18F-FDG PET/CT imaging impacted staging in 40 percent of patients newly diagnosed with esophageal cancer and management in 34 percent of patients, according to a study published online May 11 in the Journal of Nuclear Medicine. PET/CT may help physicians direct patients to appropriate treatment, which could translate into survival improvements for patients with locally advanced disease.
Esophageal cancer presents a clinical management challenge as disease stage has major prognostic and treatment ramifications. Although accurate staging can help direct patients to the appropriate therapies, CT imaging, endoscopic ultrasound and PET are limited in their abilities to fully evaluate the extent of the disease.
Previous studies had suggested that PET/CT might improve accuracy in the assessment of locoregional lymph nodes and detection of distant metastatic disease. “Given the importance of disease stage to treatment choice, this superior accuracy is likely to have a high impact in management decisions,” Thomas W. Barber, MD, of the Centre for Cancer Imaging in Melbourne, Australia, and colleagues wrote.
Barber and colleagues conducted a study to assess the incremental staging information, management impact and prognostic stratification of PET/CT compared with conventional imaging in a cohort of esophageal cancer patients.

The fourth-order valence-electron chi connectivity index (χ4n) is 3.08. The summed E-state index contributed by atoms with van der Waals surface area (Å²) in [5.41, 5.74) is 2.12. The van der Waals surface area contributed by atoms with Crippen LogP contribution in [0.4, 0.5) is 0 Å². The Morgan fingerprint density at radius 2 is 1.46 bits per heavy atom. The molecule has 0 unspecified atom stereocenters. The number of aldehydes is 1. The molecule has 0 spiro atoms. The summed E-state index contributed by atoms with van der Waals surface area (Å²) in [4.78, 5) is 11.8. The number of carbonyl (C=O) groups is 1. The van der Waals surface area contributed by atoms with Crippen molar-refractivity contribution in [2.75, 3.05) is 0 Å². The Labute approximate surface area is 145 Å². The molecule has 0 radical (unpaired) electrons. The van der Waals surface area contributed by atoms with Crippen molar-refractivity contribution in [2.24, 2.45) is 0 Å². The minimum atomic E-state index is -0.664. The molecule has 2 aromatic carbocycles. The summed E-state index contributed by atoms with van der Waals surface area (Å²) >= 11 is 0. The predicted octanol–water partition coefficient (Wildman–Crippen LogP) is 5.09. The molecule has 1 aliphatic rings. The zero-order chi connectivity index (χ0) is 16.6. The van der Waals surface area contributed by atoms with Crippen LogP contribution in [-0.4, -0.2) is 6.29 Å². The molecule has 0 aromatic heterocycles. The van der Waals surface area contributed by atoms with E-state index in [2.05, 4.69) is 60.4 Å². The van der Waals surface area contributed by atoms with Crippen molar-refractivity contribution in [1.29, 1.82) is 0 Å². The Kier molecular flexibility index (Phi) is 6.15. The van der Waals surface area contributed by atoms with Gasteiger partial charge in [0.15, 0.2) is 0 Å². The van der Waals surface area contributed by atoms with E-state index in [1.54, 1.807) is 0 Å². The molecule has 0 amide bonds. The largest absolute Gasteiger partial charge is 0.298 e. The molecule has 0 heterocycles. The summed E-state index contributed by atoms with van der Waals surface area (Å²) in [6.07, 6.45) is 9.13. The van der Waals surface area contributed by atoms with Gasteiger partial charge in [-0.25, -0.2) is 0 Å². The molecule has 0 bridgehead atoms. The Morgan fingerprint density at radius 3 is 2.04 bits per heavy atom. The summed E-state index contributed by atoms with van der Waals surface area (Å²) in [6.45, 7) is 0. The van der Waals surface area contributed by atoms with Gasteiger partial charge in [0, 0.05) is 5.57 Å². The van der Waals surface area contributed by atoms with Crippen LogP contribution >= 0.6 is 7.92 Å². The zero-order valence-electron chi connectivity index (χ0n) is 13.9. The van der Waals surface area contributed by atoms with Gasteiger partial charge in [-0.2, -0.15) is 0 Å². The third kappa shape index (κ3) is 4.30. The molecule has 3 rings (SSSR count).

The study included 139 patients referred for primary PET/CT staging of biopsy-proven esophageal cancer between July 2002 and June 2005. Patients underwent conventional staging, including CT and ultrasound, prior to PET/CT and compared the results and management plans.
Pre- and post-PET/CT staging was discordant in 40 percent of patients, according to Barber and colleagues, with 27 percent of patients upstaged and 14 percent downstaged. “PET/CT findings resulted in discordant stage grouping or a change in management in 54 percent of patients,” continued the researchers.
Both imaging protocols—conventional and PET/CT—provided prognostic stratification with separation of survival curves according to stage group, Barber et al wrote. The researchers observed a convergence of survival curves of patients with PET/CT Stage I-IIA and Stage IIB Stage III, which they attributed to more aggressive treatment of patients with stage IIB-III disease.
They also noted a five-year survival rate of 38 percent for patients with stage IIB-III disease, which is higher than the rates reported by previous researchers. Barber and colleagues suggested that the improvement is the result of more appropriate staging and subsequent treatment based on PET/CT results.
“PET/CT should be incorporated in routine clinical practice for the primary staging of patients with esophageal cancer,” the researchers concluded.